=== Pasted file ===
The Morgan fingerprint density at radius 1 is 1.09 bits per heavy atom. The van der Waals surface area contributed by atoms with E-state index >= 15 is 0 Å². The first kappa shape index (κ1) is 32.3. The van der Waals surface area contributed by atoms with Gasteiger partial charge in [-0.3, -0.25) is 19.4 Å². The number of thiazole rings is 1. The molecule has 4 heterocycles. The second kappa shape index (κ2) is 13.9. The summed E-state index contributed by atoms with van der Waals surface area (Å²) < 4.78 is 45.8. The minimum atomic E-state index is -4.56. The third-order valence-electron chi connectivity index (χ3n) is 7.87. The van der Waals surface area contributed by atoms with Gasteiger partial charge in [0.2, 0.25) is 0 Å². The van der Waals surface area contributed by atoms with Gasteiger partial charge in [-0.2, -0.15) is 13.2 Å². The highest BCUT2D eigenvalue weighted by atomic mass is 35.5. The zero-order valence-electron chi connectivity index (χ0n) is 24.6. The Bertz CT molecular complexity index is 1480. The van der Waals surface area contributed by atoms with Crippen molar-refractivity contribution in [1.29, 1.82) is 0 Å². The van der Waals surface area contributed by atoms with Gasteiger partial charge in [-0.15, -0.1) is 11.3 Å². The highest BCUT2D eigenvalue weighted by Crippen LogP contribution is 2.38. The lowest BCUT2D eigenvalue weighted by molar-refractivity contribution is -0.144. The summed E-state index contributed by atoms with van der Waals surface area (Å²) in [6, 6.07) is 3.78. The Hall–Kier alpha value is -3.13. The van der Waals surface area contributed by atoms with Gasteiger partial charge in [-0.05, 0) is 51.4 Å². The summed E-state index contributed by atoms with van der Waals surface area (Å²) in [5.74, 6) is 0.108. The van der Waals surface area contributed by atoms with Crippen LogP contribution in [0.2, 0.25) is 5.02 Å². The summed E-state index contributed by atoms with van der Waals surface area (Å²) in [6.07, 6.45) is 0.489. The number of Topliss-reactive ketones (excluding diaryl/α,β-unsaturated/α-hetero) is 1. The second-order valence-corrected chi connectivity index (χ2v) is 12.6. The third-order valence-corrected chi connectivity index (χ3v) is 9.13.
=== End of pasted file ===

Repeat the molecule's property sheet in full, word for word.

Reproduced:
The Morgan fingerprint density at radius 1 is 1.09 bits per heavy atom. The van der Waals surface area contributed by atoms with E-state index >= 15 is 0 Å². The first kappa shape index (κ1) is 32.3. The van der Waals surface area contributed by atoms with Gasteiger partial charge in [-0.3, -0.25) is 19.4 Å². The number of thiazole rings is 1. The molecule has 4 heterocycles. The second kappa shape index (κ2) is 13.9. The summed E-state index contributed by atoms with van der Waals surface area (Å²) < 4.78 is 45.8. The minimum atomic E-state index is -4.56. The third-order valence-electron chi connectivity index (χ3n) is 7.87. The van der Waals surface area contributed by atoms with Gasteiger partial charge in [0.2, 0.25) is 0 Å². The van der Waals surface area contributed by atoms with Gasteiger partial charge in [-0.2, -0.15) is 13.2 Å². The highest BCUT2D eigenvalue weighted by atomic mass is 35.5. The zero-order valence-electron chi connectivity index (χ0n) is 24.6. The Bertz CT molecular complexity index is 1480. The van der Waals surface area contributed by atoms with Crippen molar-refractivity contribution in [1.29, 1.82) is 0 Å². The van der Waals surface area contributed by atoms with Gasteiger partial charge in [-0.15, -0.1) is 11.3 Å². The highest BCUT2D eigenvalue weighted by Crippen LogP contribution is 2.38. The lowest BCUT2D eigenvalue weighted by molar-refractivity contribution is -0.144. The summed E-state index contributed by atoms with van der Waals surface area (Å²) in [6, 6.07) is 3.78. The Hall–Kier alpha value is -3.13. The van der Waals surface area contributed by atoms with Gasteiger partial charge in [-0.05, 0) is 51.4 Å². The summed E-state index contributed by atoms with van der Waals surface area (Å²) in [5.74, 6) is 0.108. The van der Waals surface area contributed by atoms with Crippen LogP contribution in [0.2, 0.25) is 5.02 Å². The summed E-state index contributed by atoms with van der Waals surface area (Å²) in [6.07, 6.45) is 0.489. The number of Topliss-reactive ketones (excluding diaryl/α,β-unsaturated/α-hetero) is 1. The second-order valence-corrected chi connectivity index (χ2v) is 12.6. The third-order valence-corrected chi connectivity index (χ3v) is 9.13.